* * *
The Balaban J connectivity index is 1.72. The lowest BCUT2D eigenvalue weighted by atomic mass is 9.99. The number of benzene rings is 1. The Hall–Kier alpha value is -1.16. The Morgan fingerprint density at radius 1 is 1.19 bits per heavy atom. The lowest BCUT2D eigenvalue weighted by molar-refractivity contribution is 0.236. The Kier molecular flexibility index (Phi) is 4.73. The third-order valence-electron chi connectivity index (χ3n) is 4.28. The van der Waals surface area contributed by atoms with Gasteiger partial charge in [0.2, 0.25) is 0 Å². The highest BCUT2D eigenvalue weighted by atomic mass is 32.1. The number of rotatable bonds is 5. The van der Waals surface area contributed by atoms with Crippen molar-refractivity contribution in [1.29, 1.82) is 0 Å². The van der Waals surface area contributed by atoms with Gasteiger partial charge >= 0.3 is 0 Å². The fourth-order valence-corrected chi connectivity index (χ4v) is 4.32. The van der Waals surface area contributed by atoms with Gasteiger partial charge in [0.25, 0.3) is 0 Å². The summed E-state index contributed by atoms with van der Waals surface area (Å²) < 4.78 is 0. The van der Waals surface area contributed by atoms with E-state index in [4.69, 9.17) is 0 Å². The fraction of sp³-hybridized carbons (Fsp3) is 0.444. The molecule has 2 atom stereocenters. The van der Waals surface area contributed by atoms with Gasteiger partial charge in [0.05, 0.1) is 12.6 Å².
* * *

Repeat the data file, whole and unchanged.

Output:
The Balaban J connectivity index is 1.72. The lowest BCUT2D eigenvalue weighted by atomic mass is 9.99. The number of benzene rings is 1. The Hall–Kier alpha value is -1.16. The Morgan fingerprint density at radius 1 is 1.19 bits per heavy atom. The lowest BCUT2D eigenvalue weighted by molar-refractivity contribution is 0.236. The Kier molecular flexibility index (Phi) is 4.73. The third-order valence-electron chi connectivity index (χ3n) is 4.28. The van der Waals surface area contributed by atoms with Gasteiger partial charge in [0.2, 0.25) is 0 Å². The highest BCUT2D eigenvalue weighted by atomic mass is 32.1. The number of rotatable bonds is 5. The van der Waals surface area contributed by atoms with Crippen molar-refractivity contribution in [1.29, 1.82) is 0 Å². The van der Waals surface area contributed by atoms with Gasteiger partial charge >= 0.3 is 0 Å². The fourth-order valence-corrected chi connectivity index (χ4v) is 4.32. The van der Waals surface area contributed by atoms with Gasteiger partial charge in [0.25, 0.3) is 0 Å². The summed E-state index contributed by atoms with van der Waals surface area (Å²) < 4.78 is 0. The van der Waals surface area contributed by atoms with E-state index in [4.69, 9.17) is 0 Å². The fraction of sp³-hybridized carbons (Fsp3) is 0.444. The molecule has 2 atom stereocenters. The van der Waals surface area contributed by atoms with Gasteiger partial charge in [0.05, 0.1) is 12.6 Å².